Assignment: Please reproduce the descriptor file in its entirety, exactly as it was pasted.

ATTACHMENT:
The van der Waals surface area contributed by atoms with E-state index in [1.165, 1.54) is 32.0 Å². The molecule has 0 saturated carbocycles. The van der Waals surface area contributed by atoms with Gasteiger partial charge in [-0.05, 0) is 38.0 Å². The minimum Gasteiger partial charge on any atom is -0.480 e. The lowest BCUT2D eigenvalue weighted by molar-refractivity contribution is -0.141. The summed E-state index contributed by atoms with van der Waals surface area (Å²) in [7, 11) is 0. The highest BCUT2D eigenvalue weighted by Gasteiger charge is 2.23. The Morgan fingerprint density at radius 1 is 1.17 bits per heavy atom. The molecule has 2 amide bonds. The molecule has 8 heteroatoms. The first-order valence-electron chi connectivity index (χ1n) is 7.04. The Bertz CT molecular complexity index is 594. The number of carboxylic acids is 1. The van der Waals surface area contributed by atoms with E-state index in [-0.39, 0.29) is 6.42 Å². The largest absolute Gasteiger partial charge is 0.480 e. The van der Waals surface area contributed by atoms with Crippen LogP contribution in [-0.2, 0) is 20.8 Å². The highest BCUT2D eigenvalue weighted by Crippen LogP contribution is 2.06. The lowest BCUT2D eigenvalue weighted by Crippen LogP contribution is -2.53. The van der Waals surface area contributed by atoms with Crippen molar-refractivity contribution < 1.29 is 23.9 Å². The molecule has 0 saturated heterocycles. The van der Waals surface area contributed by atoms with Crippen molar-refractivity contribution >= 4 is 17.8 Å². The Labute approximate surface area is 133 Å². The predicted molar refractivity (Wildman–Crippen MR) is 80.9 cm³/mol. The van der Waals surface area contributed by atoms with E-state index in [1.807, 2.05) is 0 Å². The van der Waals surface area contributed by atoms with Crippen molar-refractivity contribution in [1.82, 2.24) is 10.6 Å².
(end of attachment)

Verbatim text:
The van der Waals surface area contributed by atoms with E-state index in [1.165, 1.54) is 32.0 Å². The molecule has 0 saturated carbocycles. The van der Waals surface area contributed by atoms with Gasteiger partial charge in [-0.05, 0) is 38.0 Å². The minimum Gasteiger partial charge on any atom is -0.480 e. The lowest BCUT2D eigenvalue weighted by molar-refractivity contribution is -0.141. The summed E-state index contributed by atoms with van der Waals surface area (Å²) in [7, 11) is 0. The highest BCUT2D eigenvalue weighted by Gasteiger charge is 2.23. The Morgan fingerprint density at radius 1 is 1.17 bits per heavy atom. The molecule has 2 amide bonds. The molecule has 8 heteroatoms. The first-order valence-electron chi connectivity index (χ1n) is 7.04. The Bertz CT molecular complexity index is 594. The number of carboxylic acids is 1. The van der Waals surface area contributed by atoms with E-state index in [-0.39, 0.29) is 6.42 Å². The largest absolute Gasteiger partial charge is 0.480 e. The van der Waals surface area contributed by atoms with Crippen LogP contribution in [-0.2, 0) is 20.8 Å². The highest BCUT2D eigenvalue weighted by Crippen LogP contribution is 2.06. The lowest BCUT2D eigenvalue weighted by Crippen LogP contribution is -2.53. The van der Waals surface area contributed by atoms with Crippen molar-refractivity contribution < 1.29 is 23.9 Å². The molecule has 0 saturated heterocycles. The van der Waals surface area contributed by atoms with Crippen molar-refractivity contribution >= 4 is 17.8 Å². The Labute approximate surface area is 133 Å². The predicted molar refractivity (Wildman–Crippen MR) is 80.9 cm³/mol. The van der Waals surface area contributed by atoms with E-state index in [1.807, 2.05) is 0 Å². The van der Waals surface area contributed by atoms with Crippen molar-refractivity contribution in [1.82, 2.24) is 10.6 Å².